23 May 2014
As a policy fellow for GSA, I spend a lot of time helping support funding for basic scientific research. When we write letters of support to Congress for sustained or increased funding, it’s really important not only to point out the value of basic research in general, but to demonstrate why it’s a good investment. And on Capitol Hill, this often works best if you can provide specific examples of how research has led to innovation, technology transfer or visible societal benefits – especially if they apply to a member’s district. We all know how important research is for developing the next theory, the next method, the supporting basis for our science, but it’s also important to talk about broader impacts and how our work can benefit someone outside of our research groups. And while it’s easy to look up the abstract for an NSF award, they don’t always tell you a lot about the broader impacts, which are extremely important when some legislators like to cherry-pick ‘bad’ grants to hold up as evidence of government waste.
So my questions for the geoblogosphere are these: What are the broader impacts of your work? Why is it important – and why should it be funded?
At GSA’s DC office, we’ll shortly be welcoming a summer intern, and this is one of the topics I’m going to be working on with her. So it would be fantastic if we could collect some testimony from federally-funded geoscientists to help us convince the people holding the purse strings that geoscience research is an important part of society. Hearing directly from scientists – the personal stories of our research – carries a lot of weight. Do you remediate contaminant plumes? Does your mapping reveal valuable mineral deposits? Do your soil experiments lead to increases in crop yields? Do you use computer models to predict the path of hurricanes or pyroclastic flows or landslides? Did you help civil authorities develop disaster mitigation plans? These are just a very few of the kinds of things that we’d love to hear about.
As an experiment, I’ve set up a Tumblr blog to collect your responses. Please visit and consider submitting your broader impacts story!
You can get as specific as you like – give us a link to papers, conference abstracts, your professional research pages, or whatever you feel comfortable with. If you want to reference the abstract for a specific grant (like the ones available on the NSF’s website) even better! What’s important to us is that we have really concrete examples to show off, because making the human connection works much better than generalities. If you happen to leave an answer in the comments here, I’ll transfer it to the other blog.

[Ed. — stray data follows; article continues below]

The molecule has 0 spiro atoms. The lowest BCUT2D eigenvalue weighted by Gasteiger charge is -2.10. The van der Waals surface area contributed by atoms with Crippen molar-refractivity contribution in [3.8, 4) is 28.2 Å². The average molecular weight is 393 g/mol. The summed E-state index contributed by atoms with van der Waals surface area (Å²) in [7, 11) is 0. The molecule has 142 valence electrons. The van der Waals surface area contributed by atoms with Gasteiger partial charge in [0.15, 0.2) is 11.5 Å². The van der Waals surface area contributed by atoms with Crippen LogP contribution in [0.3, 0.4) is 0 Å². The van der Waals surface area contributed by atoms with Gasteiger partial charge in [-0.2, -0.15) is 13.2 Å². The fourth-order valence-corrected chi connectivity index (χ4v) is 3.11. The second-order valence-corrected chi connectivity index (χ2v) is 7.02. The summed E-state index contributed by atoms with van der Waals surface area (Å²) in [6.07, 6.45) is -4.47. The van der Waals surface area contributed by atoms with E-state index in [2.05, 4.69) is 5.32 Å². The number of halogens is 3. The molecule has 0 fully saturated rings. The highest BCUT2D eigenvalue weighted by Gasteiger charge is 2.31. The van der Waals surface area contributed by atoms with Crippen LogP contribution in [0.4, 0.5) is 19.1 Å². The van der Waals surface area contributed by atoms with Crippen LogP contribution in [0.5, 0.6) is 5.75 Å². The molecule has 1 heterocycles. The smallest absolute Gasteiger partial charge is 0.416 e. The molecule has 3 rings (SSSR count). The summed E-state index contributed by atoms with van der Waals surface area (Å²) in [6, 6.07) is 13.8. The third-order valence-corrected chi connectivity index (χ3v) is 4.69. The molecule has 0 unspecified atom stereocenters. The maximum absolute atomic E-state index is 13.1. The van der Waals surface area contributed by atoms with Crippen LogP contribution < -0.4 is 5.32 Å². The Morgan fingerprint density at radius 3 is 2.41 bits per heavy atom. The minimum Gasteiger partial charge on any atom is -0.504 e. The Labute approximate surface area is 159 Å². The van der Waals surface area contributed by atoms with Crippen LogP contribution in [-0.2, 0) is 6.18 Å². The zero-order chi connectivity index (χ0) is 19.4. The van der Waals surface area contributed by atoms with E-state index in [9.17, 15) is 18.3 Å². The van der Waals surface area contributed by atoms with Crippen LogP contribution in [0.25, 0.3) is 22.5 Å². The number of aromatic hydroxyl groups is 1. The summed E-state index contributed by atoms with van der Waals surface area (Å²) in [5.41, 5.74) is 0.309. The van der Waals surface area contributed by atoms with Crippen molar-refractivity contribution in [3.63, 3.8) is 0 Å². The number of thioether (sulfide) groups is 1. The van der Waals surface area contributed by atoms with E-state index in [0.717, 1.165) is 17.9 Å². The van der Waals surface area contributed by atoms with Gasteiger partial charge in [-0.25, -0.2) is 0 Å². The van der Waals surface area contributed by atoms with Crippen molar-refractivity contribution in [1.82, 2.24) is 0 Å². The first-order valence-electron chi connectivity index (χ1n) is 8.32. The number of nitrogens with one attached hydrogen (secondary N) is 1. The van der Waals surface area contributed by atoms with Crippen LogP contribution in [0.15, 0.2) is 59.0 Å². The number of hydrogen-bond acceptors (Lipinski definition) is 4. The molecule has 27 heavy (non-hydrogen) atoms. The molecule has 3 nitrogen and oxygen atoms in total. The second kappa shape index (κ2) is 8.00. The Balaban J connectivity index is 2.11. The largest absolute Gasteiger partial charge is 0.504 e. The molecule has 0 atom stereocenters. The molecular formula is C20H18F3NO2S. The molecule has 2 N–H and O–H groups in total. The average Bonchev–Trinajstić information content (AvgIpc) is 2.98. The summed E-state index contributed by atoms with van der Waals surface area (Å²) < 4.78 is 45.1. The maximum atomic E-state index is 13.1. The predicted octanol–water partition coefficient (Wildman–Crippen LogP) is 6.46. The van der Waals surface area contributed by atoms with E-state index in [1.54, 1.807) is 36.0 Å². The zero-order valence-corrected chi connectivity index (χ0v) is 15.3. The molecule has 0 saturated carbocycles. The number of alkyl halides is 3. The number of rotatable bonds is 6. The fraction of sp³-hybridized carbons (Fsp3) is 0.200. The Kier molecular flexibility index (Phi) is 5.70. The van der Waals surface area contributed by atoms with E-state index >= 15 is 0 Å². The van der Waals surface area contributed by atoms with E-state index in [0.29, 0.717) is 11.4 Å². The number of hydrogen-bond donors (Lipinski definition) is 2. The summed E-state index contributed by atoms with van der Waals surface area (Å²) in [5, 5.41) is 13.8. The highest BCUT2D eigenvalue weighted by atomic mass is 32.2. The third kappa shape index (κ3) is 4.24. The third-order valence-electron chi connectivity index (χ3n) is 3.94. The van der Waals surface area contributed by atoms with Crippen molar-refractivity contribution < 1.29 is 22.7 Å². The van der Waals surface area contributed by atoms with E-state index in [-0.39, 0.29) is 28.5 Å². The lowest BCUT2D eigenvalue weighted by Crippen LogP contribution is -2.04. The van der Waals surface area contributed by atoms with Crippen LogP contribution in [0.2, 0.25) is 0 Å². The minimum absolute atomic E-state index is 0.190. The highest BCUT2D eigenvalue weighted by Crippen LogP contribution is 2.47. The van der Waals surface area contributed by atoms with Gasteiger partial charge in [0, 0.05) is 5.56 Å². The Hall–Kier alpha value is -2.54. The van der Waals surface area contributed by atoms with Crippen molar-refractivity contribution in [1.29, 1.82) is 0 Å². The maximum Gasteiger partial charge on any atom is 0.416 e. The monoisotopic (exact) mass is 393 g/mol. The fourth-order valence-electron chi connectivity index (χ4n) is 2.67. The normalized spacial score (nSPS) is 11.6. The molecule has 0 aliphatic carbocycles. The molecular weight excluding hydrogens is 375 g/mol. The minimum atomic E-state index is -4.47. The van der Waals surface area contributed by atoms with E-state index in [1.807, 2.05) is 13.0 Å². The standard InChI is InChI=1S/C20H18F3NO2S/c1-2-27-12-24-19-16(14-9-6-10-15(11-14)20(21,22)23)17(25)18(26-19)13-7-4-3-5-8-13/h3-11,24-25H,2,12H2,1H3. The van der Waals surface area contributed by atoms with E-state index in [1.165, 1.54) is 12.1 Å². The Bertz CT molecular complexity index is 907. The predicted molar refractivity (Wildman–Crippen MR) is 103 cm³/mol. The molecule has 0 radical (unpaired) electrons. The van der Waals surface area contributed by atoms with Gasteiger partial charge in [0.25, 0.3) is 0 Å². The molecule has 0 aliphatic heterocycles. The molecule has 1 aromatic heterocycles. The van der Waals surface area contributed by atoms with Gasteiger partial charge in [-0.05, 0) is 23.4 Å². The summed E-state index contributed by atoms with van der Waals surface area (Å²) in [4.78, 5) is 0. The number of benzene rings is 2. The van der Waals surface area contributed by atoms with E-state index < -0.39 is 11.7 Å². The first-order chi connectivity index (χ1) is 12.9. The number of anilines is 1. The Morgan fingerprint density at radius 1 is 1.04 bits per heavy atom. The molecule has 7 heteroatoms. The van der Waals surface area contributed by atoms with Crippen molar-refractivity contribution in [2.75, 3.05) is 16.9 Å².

Note: For the moment, we’re mostly interested in work that’s been funded by the US government. That doesn’t mean we might not expand to international funding later on, but being able to point to research that’s supported by the NSF, NASA, DOE, etc. will be the most useful just now.
As always, feel free to contact me directly if you want to know more or submit information that way, magmacumlaude AT gmail.com
(To give a little background on the policy issue that sparked this post: In one of the bills that’s being considered in the House to reauthorize spending for the NSF and NIST, some parts of Congress have decided that it’s necessary to authorize specific amounts of money for each directorate within the NSF Traditionally, they’ve just authorized a lump sum and let the NSF distribute it. In the bill currently being considered, the funding for the Geoscience directorate is flat, which when inflation is factored in essentially amounts to a budget cut. There are a number of reasons why this is probably happening – the fact that Geoscience supports climate change research is one – but it’s not good for anyone in the geosciences to face funding amounts that can’t even keep up with the cost of inflation. It’s already hard enough to get an NSF grant approved, and with less money in the pot it will get even harder: the 2012 approval rate was 31% and the 2013 rate was 26% for the GEO directorate, which is slightly better than the overall rates of 24% in 2012 and 22% in 2013, but still not high.)